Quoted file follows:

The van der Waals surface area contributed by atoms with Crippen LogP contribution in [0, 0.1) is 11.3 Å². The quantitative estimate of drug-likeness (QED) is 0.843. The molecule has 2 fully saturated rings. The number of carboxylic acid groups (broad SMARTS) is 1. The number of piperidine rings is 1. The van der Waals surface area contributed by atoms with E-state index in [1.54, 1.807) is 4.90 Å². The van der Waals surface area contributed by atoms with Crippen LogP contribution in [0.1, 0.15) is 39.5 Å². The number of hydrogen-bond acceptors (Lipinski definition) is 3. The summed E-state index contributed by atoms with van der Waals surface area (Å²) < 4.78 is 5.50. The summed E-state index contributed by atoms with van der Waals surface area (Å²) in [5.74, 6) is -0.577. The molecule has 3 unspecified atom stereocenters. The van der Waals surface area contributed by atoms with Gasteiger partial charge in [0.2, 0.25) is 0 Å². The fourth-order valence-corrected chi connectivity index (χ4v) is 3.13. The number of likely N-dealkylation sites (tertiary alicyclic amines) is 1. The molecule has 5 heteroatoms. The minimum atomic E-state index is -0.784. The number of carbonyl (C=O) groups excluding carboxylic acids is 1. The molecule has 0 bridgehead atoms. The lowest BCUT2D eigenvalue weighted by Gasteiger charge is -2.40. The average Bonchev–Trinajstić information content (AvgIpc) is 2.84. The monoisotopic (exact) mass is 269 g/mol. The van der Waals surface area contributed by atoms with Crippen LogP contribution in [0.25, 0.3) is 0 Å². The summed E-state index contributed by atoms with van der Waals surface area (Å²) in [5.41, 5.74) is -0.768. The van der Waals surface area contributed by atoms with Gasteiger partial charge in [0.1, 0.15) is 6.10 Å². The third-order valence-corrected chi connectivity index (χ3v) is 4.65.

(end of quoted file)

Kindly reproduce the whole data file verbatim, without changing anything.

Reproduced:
The van der Waals surface area contributed by atoms with Crippen LogP contribution in [0, 0.1) is 11.3 Å². The quantitative estimate of drug-likeness (QED) is 0.843. The molecule has 2 fully saturated rings. The number of carboxylic acid groups (broad SMARTS) is 1. The number of piperidine rings is 1. The van der Waals surface area contributed by atoms with E-state index in [1.54, 1.807) is 4.90 Å². The van der Waals surface area contributed by atoms with Crippen LogP contribution in [0.1, 0.15) is 39.5 Å². The number of hydrogen-bond acceptors (Lipinski definition) is 3. The summed E-state index contributed by atoms with van der Waals surface area (Å²) < 4.78 is 5.50. The summed E-state index contributed by atoms with van der Waals surface area (Å²) in [5.74, 6) is -0.577. The molecule has 3 unspecified atom stereocenters. The van der Waals surface area contributed by atoms with Gasteiger partial charge in [0.2, 0.25) is 0 Å². The fourth-order valence-corrected chi connectivity index (χ4v) is 3.13. The number of likely N-dealkylation sites (tertiary alicyclic amines) is 1. The molecule has 5 heteroatoms. The minimum atomic E-state index is -0.784. The number of carbonyl (C=O) groups excluding carboxylic acids is 1. The molecule has 0 bridgehead atoms. The lowest BCUT2D eigenvalue weighted by Gasteiger charge is -2.40. The average Bonchev–Trinajstić information content (AvgIpc) is 2.84. The monoisotopic (exact) mass is 269 g/mol. The van der Waals surface area contributed by atoms with Crippen LogP contribution in [0.25, 0.3) is 0 Å². The summed E-state index contributed by atoms with van der Waals surface area (Å²) in [5.41, 5.74) is -0.768. The van der Waals surface area contributed by atoms with Gasteiger partial charge in [0.1, 0.15) is 6.10 Å². The third-order valence-corrected chi connectivity index (χ3v) is 4.65.